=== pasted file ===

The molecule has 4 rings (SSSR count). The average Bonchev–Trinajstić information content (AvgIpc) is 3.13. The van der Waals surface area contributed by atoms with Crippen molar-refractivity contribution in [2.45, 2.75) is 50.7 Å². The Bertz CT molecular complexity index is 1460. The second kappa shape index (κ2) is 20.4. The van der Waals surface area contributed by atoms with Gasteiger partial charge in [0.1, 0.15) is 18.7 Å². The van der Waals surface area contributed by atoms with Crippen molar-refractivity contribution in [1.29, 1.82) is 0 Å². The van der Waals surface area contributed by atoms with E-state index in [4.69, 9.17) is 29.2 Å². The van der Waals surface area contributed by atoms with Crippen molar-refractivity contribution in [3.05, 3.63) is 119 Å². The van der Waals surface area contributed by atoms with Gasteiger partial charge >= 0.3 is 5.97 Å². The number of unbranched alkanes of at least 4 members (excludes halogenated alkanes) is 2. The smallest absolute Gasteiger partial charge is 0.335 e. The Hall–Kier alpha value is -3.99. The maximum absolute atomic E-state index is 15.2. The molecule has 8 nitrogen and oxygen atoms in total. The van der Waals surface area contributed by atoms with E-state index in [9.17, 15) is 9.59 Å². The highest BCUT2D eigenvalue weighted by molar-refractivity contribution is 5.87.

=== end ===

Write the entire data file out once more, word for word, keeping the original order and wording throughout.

The molecule has 4 rings (SSSR count). The average Bonchev–Trinajstić information content (AvgIpc) is 3.13. The van der Waals surface area contributed by atoms with Crippen molar-refractivity contribution in [2.45, 2.75) is 50.7 Å². The Bertz CT molecular complexity index is 1460. The second kappa shape index (κ2) is 20.4. The van der Waals surface area contributed by atoms with Gasteiger partial charge in [0.1, 0.15) is 18.7 Å². The van der Waals surface area contributed by atoms with Crippen molar-refractivity contribution in [1.29, 1.82) is 0 Å². The van der Waals surface area contributed by atoms with E-state index in [4.69, 9.17) is 29.2 Å². The van der Waals surface area contributed by atoms with Crippen molar-refractivity contribution in [3.05, 3.63) is 119 Å². The van der Waals surface area contributed by atoms with Gasteiger partial charge >= 0.3 is 5.97 Å². The number of unbranched alkanes of at least 4 members (excludes halogenated alkanes) is 2. The smallest absolute Gasteiger partial charge is 0.335 e. The Hall–Kier alpha value is -3.99. The maximum absolute atomic E-state index is 15.2. The molecule has 8 nitrogen and oxygen atoms in total. The van der Waals surface area contributed by atoms with E-state index in [9.17, 15) is 9.59 Å². The highest BCUT2D eigenvalue weighted by molar-refractivity contribution is 5.87.